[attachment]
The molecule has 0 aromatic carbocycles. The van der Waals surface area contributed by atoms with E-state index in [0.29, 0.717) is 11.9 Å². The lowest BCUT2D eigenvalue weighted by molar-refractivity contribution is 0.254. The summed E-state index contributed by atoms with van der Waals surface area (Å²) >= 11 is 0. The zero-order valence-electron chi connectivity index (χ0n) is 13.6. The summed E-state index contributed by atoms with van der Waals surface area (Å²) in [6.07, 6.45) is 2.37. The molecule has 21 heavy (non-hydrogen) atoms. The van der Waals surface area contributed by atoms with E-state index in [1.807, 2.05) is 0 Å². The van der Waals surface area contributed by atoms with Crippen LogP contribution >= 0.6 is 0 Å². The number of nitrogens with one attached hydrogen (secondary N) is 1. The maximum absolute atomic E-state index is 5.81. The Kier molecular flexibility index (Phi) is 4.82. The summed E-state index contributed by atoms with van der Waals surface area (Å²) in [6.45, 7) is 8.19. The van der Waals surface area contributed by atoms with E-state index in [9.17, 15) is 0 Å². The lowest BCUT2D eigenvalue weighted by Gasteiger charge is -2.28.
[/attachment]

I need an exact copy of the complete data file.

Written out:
The molecule has 0 aromatic carbocycles. The van der Waals surface area contributed by atoms with E-state index in [0.29, 0.717) is 11.9 Å². The lowest BCUT2D eigenvalue weighted by molar-refractivity contribution is 0.254. The summed E-state index contributed by atoms with van der Waals surface area (Å²) >= 11 is 0. The zero-order valence-electron chi connectivity index (χ0n) is 13.6. The summed E-state index contributed by atoms with van der Waals surface area (Å²) in [6.07, 6.45) is 2.37. The molecule has 21 heavy (non-hydrogen) atoms. The van der Waals surface area contributed by atoms with E-state index in [1.807, 2.05) is 0 Å². The van der Waals surface area contributed by atoms with Crippen LogP contribution >= 0.6 is 0 Å². The number of nitrogens with one attached hydrogen (secondary N) is 1. The maximum absolute atomic E-state index is 5.81. The Kier molecular flexibility index (Phi) is 4.82. The summed E-state index contributed by atoms with van der Waals surface area (Å²) in [6.45, 7) is 8.19. The van der Waals surface area contributed by atoms with E-state index in [9.17, 15) is 0 Å². The lowest BCUT2D eigenvalue weighted by Gasteiger charge is -2.28.